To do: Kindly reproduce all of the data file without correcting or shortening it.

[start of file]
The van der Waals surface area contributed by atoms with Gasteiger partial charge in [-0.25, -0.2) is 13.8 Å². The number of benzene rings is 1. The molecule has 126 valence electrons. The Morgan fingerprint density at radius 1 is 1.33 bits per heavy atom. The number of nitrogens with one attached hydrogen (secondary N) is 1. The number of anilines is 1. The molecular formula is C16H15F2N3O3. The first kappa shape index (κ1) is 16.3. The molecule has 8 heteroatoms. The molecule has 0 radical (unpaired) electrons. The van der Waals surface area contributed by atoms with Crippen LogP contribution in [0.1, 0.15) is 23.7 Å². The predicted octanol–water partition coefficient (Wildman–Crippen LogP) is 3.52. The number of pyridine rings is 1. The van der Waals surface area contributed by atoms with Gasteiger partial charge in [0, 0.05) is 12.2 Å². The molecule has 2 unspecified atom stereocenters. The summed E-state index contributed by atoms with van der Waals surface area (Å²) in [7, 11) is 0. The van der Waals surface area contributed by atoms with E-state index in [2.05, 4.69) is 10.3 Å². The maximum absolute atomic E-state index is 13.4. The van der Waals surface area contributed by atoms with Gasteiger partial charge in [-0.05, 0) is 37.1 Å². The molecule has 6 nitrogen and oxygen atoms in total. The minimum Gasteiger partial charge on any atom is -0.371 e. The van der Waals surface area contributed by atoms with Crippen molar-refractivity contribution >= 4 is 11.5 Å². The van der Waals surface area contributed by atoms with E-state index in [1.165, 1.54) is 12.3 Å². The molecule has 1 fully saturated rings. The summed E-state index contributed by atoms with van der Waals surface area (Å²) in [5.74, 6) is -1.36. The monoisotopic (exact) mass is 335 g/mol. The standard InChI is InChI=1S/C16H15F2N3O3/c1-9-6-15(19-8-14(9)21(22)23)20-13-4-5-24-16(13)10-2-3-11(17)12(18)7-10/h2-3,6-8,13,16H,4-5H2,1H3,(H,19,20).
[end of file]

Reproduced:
The van der Waals surface area contributed by atoms with Gasteiger partial charge in [-0.25, -0.2) is 13.8 Å². The number of benzene rings is 1. The molecule has 126 valence electrons. The Morgan fingerprint density at radius 1 is 1.33 bits per heavy atom. The number of nitrogens with one attached hydrogen (secondary N) is 1. The number of anilines is 1. The molecular formula is C16H15F2N3O3. The first kappa shape index (κ1) is 16.3. The molecule has 8 heteroatoms. The molecule has 0 radical (unpaired) electrons. The van der Waals surface area contributed by atoms with Crippen LogP contribution in [0.1, 0.15) is 23.7 Å². The predicted octanol–water partition coefficient (Wildman–Crippen LogP) is 3.52. The number of pyridine rings is 1. The van der Waals surface area contributed by atoms with Gasteiger partial charge in [0, 0.05) is 12.2 Å². The molecule has 2 unspecified atom stereocenters. The summed E-state index contributed by atoms with van der Waals surface area (Å²) in [7, 11) is 0. The van der Waals surface area contributed by atoms with E-state index in [2.05, 4.69) is 10.3 Å². The maximum absolute atomic E-state index is 13.4. The van der Waals surface area contributed by atoms with Gasteiger partial charge in [-0.05, 0) is 37.1 Å². The molecule has 6 nitrogen and oxygen atoms in total. The minimum Gasteiger partial charge on any atom is -0.371 e. The van der Waals surface area contributed by atoms with Crippen molar-refractivity contribution >= 4 is 11.5 Å². The van der Waals surface area contributed by atoms with E-state index in [1.165, 1.54) is 12.3 Å². The molecule has 1 fully saturated rings. The summed E-state index contributed by atoms with van der Waals surface area (Å²) in [5.74, 6) is -1.36. The monoisotopic (exact) mass is 335 g/mol. The standard InChI is InChI=1S/C16H15F2N3O3/c1-9-6-15(19-8-14(9)21(22)23)20-13-4-5-24-16(13)10-2-3-11(17)12(18)7-10/h2-3,6-8,13,16H,4-5H2,1H3,(H,19,20).